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NASA’s Mars Perseverance Rover Provides First Ever Audio Recording From Mars

NASA made quite a big move recently, after they successfully landed their rover named Perseverance on the planet Mars. The rover has already been delivering feedback back to NASA on Earth, and one of the most exciting discoveries is that it actually managed to send back an audio recording from Mars. That’s right, the Perseverance rover managed to successfully record audio from Mars, giving the world its first notion of what the Martian winds sound like.

Interestingly, it seems a “commercial off-the-shelf device” was the piece of technology that actually managed to record the sound. Here’s what NASA specifically stated, via LADbible:

“A microphone attached to the rover did not collect usable data during the descent, but the commercial off-the-shelf device survived the highly dynamic descent to the surface and obtained sounds from Jezero Crater on Feb. 20.

“About 10 seconds into the 60-second recording, a Martian breeze is audible for a few seconds, as are mechanical sounds of the rover operating on the surface.”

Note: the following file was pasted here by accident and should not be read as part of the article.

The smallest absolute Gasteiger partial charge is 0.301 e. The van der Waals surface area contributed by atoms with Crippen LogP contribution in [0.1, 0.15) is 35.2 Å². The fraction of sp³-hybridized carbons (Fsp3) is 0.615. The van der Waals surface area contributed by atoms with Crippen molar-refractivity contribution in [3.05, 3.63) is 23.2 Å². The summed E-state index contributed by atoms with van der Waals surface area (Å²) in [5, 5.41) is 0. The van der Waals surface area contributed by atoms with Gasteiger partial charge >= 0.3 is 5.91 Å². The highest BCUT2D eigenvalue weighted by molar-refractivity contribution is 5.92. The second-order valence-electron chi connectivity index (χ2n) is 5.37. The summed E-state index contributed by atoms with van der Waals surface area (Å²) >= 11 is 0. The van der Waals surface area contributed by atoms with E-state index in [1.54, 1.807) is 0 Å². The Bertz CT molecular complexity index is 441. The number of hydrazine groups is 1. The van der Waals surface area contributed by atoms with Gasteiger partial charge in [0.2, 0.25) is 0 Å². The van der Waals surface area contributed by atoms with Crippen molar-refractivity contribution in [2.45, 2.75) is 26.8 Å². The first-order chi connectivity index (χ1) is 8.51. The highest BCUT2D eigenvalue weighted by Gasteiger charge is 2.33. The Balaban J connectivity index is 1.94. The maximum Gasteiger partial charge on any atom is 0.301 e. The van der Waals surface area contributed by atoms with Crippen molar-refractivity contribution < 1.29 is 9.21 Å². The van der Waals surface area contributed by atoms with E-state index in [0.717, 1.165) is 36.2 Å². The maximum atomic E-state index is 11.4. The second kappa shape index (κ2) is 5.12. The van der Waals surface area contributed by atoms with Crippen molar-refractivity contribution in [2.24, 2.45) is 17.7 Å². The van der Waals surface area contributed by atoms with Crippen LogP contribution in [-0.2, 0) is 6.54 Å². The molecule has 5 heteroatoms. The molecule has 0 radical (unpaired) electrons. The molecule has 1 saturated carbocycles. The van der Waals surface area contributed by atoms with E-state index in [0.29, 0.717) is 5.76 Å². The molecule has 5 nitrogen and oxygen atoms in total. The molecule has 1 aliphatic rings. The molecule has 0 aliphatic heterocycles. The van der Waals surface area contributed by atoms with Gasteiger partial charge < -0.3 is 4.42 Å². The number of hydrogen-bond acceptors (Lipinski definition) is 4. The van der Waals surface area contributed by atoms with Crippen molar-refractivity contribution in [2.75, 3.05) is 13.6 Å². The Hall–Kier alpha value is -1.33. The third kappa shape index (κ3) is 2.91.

What’s more, NASA Administrator Steve Jurczyk added the following about the Perseverance rover:

“For those who wonder how you land on Mars – or why it is so difficult – or how cool it would be to do so – you need look no further,

“Perseverance is just getting started, and already has provided some of the most iconic visuals in space exploration history. It reinforces the remarkable level of engineering and precision that is required to build and fly a vehicle to the Red Planet.”

The rover is intended to continue taking images and samples from Mars, delivering all of the findings back to NASA. This could lead to some of our biggest discoveries about Mars yet. Here’s how the NASA website sums up Perseverance’s mission:

“A key objective of Perseverance’s mission on Mars is astrobiology, including the search for signs of ancient microbial life. The rover will characterize the planet’s geology and past climate, pave the way for human exploration of the Red Planet, and be the first mission to collect and cache Martian rock and regolith.

“Subsequent NASA missions, in cooperation with ESA (European Space Agency), would send spacecraft to Mars to collect these sealed samples from the surface and return them to Earth for in-depth analysis.

“The Mars 2020 Perseverance mission is part of NASA’s Moon to Mars exploration approach, which includes Artemis missions to the Moon that will help prepare for human exploration of the Red Planet.”

Hopefully we’ll have more news about Mars soon. In the meantime, getting to hear an actual audio recording from the red planet Mars is no doubt a big step for science.

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